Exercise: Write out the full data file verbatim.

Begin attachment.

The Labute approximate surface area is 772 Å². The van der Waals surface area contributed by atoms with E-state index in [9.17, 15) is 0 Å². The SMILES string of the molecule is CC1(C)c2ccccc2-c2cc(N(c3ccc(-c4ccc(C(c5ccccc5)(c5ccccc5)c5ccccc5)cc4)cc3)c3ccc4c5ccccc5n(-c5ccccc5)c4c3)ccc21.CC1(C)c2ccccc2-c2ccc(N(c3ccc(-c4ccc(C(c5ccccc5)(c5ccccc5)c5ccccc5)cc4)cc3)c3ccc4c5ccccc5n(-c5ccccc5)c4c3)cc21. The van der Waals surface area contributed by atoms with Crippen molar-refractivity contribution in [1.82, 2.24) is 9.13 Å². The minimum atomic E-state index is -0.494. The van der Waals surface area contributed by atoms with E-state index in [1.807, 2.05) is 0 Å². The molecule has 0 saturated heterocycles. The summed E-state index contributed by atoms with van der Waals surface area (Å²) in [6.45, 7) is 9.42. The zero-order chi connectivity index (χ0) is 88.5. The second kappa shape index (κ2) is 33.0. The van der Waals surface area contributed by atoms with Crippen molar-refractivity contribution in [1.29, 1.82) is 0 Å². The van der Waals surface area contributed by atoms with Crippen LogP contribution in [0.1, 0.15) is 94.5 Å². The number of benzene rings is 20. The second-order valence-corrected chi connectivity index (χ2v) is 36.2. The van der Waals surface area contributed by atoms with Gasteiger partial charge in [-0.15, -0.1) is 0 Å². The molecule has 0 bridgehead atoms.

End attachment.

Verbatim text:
The Labute approximate surface area is 772 Å². The van der Waals surface area contributed by atoms with E-state index in [9.17, 15) is 0 Å². The SMILES string of the molecule is CC1(C)c2ccccc2-c2cc(N(c3ccc(-c4ccc(C(c5ccccc5)(c5ccccc5)c5ccccc5)cc4)cc3)c3ccc4c5ccccc5n(-c5ccccc5)c4c3)ccc21.CC1(C)c2ccccc2-c2ccc(N(c3ccc(-c4ccc(C(c5ccccc5)(c5ccccc5)c5ccccc5)cc4)cc3)c3ccc4c5ccccc5n(-c5ccccc5)c4c3)cc21. The van der Waals surface area contributed by atoms with Crippen molar-refractivity contribution in [1.82, 2.24) is 9.13 Å². The minimum atomic E-state index is -0.494. The van der Waals surface area contributed by atoms with E-state index in [1.807, 2.05) is 0 Å². The molecule has 0 saturated heterocycles. The summed E-state index contributed by atoms with van der Waals surface area (Å²) in [6.45, 7) is 9.42. The zero-order chi connectivity index (χ0) is 88.5. The second kappa shape index (κ2) is 33.0. The van der Waals surface area contributed by atoms with Crippen molar-refractivity contribution in [1.29, 1.82) is 0 Å². The van der Waals surface area contributed by atoms with Crippen LogP contribution in [0.1, 0.15) is 94.5 Å². The number of benzene rings is 20. The second-order valence-corrected chi connectivity index (χ2v) is 36.2. The van der Waals surface area contributed by atoms with Gasteiger partial charge in [-0.15, -0.1) is 0 Å². The molecule has 0 bridgehead atoms.